Radiology Room Requirements for Medical ImagingReading Time: 5 minutes
Balancing patient populations with changes in procedures and equipment.
By Rick Perez, Administrative Director, Winthrop University Hospital’s Department.
Radiology room requirements are a paradox. Imaging rooms require solid construction to support 1,000 pound overhead tube cranes as well as lead linings to contain x-ray scatter. Yet they must be somewhat fluid to accommodate advances in imaging technology and new procedures that have a host of associated equipment.
Winthrop University Hospital is a 591-bed university-affiliated medical center that offers sophisticated diagnostic and therapeutic care in virtually every specialty and subspecialty of medicine and surgery. Located in Mineola, NY, we offer a full complement of inpatient and outpatient services.
To meet our population’s imaging needs, we have two fluoroscopy rooms, a general imaging room, and two imaging rooms for our emergency department. In addition, we have a CT, MRI, and ultrasound system.
Imaging for the inpatient side of operations is especially complicated. Rooms need to be large enough to handle the critical care patients who come down for special exams. These patients might need anesthesia and special gases. They might be tethered to ventilators and multiple pumps. Doctors and other attending care professionals need easy access to kits, implants and other devices, and patient monitoring pumps.
Next, you need to factor in the number of staff members which can include MDs, physician assistants, and residents if you are a teaching facility like ours. A neuro procedure, for example, could require 10 people in the room. So ample size, room to maneuver, and strategic placement of devices is paramount for inpatient medical imaging.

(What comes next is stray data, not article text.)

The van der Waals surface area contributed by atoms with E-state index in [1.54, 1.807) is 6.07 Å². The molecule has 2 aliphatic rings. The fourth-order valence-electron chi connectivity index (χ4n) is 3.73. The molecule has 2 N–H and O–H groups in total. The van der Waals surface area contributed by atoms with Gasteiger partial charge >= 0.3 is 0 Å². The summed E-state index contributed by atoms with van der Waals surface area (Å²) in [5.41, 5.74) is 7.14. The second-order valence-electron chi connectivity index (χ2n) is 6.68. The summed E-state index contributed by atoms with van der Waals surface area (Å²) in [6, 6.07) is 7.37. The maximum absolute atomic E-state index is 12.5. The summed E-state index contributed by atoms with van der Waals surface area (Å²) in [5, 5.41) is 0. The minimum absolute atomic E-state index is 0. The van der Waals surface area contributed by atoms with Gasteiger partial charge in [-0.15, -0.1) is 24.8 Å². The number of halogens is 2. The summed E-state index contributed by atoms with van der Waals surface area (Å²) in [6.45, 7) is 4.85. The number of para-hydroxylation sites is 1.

OR, IR, and ED have special rad room requirements, too
Post-op patients coming directly from the OR have their own special protocols. For example, bariatric patients require equipment to check for leaks and blockages. Their advanced weight and limitation of movement – even prior to surgery – also have an impact on rad rooms and equipment.
Some manufacturers have x-ray tables that can accommodate patients up to 705 lbs without losing important functionality such as table top movement. For our CT scanner, we swap out our existing table for a wider and heavier one to accommodate larger patients, but of course this impacts space and movement in the room.
Interventional procedures are on the rise and they also have their own set of radiology room requirements. Not a day goes by when we are not doing draining or performing a biopsy. These procedures require numerous line placements and ideally a room with a CT in it so patients don’t have to be moved from one room to the next. Rotating tables make the move within the room easier, too.
Of course, we also have to consider room lighting and temperature. And we try to accommodate the preferences of our doctors, such as which side of the table they like to work from, when possible.
Imaging for the ED has its own challenges. Like other hospitals, it needs to support a lot of traffic 24/7. It requires counters and tables that can take a lot of abuse without showing it. We also make sure the room can be easily and quickly cleaned. For ED and trauma, you want as large a room as possible to accommodate stretchers and beds. And a critical patient will require multiple doctors, nurses, respiratory and other staff.
Imaging equipment drives room requirements